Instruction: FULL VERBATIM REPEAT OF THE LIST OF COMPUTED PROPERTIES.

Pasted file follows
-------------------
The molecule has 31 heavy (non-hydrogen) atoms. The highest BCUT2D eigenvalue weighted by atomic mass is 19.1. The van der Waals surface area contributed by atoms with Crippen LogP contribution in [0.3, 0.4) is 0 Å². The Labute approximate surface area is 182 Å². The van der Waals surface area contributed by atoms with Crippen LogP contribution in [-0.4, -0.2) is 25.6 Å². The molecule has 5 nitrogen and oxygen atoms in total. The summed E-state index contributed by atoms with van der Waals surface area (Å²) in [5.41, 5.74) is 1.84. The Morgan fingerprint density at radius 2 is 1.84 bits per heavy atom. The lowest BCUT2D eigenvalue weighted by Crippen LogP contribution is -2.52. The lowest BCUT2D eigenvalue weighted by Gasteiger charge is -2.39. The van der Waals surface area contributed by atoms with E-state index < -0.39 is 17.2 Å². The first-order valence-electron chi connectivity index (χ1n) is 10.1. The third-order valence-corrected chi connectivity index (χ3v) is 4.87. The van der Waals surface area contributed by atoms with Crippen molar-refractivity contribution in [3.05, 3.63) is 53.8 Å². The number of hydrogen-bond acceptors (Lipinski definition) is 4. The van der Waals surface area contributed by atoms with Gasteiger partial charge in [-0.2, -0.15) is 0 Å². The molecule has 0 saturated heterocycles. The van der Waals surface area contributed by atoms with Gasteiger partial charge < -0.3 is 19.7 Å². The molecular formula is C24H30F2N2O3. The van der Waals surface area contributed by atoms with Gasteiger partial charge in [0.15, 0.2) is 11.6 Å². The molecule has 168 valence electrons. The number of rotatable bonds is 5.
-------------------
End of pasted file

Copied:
The molecule has 31 heavy (non-hydrogen) atoms. The highest BCUT2D eigenvalue weighted by atomic mass is 19.1. The van der Waals surface area contributed by atoms with Crippen LogP contribution in [0.3, 0.4) is 0 Å². The Labute approximate surface area is 182 Å². The van der Waals surface area contributed by atoms with Crippen LogP contribution in [-0.4, -0.2) is 25.6 Å². The molecule has 5 nitrogen and oxygen atoms in total. The summed E-state index contributed by atoms with van der Waals surface area (Å²) in [5.41, 5.74) is 1.84. The Morgan fingerprint density at radius 2 is 1.84 bits per heavy atom. The lowest BCUT2D eigenvalue weighted by Crippen LogP contribution is -2.52. The lowest BCUT2D eigenvalue weighted by Gasteiger charge is -2.39. The van der Waals surface area contributed by atoms with E-state index < -0.39 is 17.2 Å². The first-order valence-electron chi connectivity index (χ1n) is 10.1. The third-order valence-corrected chi connectivity index (χ3v) is 4.87. The van der Waals surface area contributed by atoms with Crippen molar-refractivity contribution in [3.05, 3.63) is 53.8 Å². The number of hydrogen-bond acceptors (Lipinski definition) is 4. The van der Waals surface area contributed by atoms with Gasteiger partial charge in [-0.2, -0.15) is 0 Å². The molecule has 0 saturated heterocycles. The van der Waals surface area contributed by atoms with Gasteiger partial charge < -0.3 is 19.7 Å². The molecular formula is C24H30F2N2O3. The van der Waals surface area contributed by atoms with Gasteiger partial charge in [0.15, 0.2) is 11.6 Å². The molecule has 168 valence electrons. The number of rotatable bonds is 5.